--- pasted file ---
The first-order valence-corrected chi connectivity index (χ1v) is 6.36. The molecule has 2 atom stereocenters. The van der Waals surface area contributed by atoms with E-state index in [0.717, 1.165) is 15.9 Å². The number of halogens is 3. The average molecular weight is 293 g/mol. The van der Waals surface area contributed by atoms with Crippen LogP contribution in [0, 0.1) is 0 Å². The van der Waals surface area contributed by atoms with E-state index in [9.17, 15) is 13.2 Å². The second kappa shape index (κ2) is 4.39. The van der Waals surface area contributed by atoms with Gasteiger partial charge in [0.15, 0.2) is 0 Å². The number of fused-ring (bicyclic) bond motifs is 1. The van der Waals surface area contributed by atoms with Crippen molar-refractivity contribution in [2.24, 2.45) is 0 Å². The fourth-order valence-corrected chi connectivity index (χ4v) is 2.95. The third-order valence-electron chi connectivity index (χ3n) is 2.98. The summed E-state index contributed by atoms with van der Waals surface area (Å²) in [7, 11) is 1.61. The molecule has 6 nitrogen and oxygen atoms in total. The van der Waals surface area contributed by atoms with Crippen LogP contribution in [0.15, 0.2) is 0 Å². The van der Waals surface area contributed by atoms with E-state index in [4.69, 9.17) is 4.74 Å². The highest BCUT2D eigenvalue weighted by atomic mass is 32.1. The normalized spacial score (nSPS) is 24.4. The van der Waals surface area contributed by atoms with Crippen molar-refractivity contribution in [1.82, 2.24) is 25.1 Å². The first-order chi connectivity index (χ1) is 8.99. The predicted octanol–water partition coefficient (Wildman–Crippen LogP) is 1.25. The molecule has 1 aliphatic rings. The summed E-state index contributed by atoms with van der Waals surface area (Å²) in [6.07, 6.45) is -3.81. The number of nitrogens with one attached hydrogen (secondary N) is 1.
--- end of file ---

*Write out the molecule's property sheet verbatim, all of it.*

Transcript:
The first-order valence-corrected chi connectivity index (χ1v) is 6.36. The molecule has 2 atom stereocenters. The van der Waals surface area contributed by atoms with E-state index in [0.717, 1.165) is 15.9 Å². The number of halogens is 3. The average molecular weight is 293 g/mol. The van der Waals surface area contributed by atoms with Crippen LogP contribution in [0, 0.1) is 0 Å². The van der Waals surface area contributed by atoms with E-state index in [9.17, 15) is 13.2 Å². The second kappa shape index (κ2) is 4.39. The van der Waals surface area contributed by atoms with Gasteiger partial charge in [0.15, 0.2) is 0 Å². The number of fused-ring (bicyclic) bond motifs is 1. The van der Waals surface area contributed by atoms with Crippen molar-refractivity contribution in [2.24, 2.45) is 0 Å². The fourth-order valence-corrected chi connectivity index (χ4v) is 2.95. The third-order valence-electron chi connectivity index (χ3n) is 2.98. The summed E-state index contributed by atoms with van der Waals surface area (Å²) in [7, 11) is 1.61. The molecule has 6 nitrogen and oxygen atoms in total. The van der Waals surface area contributed by atoms with Crippen LogP contribution in [0.15, 0.2) is 0 Å². The van der Waals surface area contributed by atoms with E-state index in [4.69, 9.17) is 4.74 Å². The highest BCUT2D eigenvalue weighted by atomic mass is 32.1. The normalized spacial score (nSPS) is 24.4. The van der Waals surface area contributed by atoms with Crippen molar-refractivity contribution in [1.82, 2.24) is 25.1 Å². The first-order chi connectivity index (χ1) is 8.99. The predicted octanol–water partition coefficient (Wildman–Crippen LogP) is 1.25. The molecule has 1 aliphatic rings. The summed E-state index contributed by atoms with van der Waals surface area (Å²) in [6.07, 6.45) is -3.81. The number of nitrogens with one attached hydrogen (secondary N) is 1.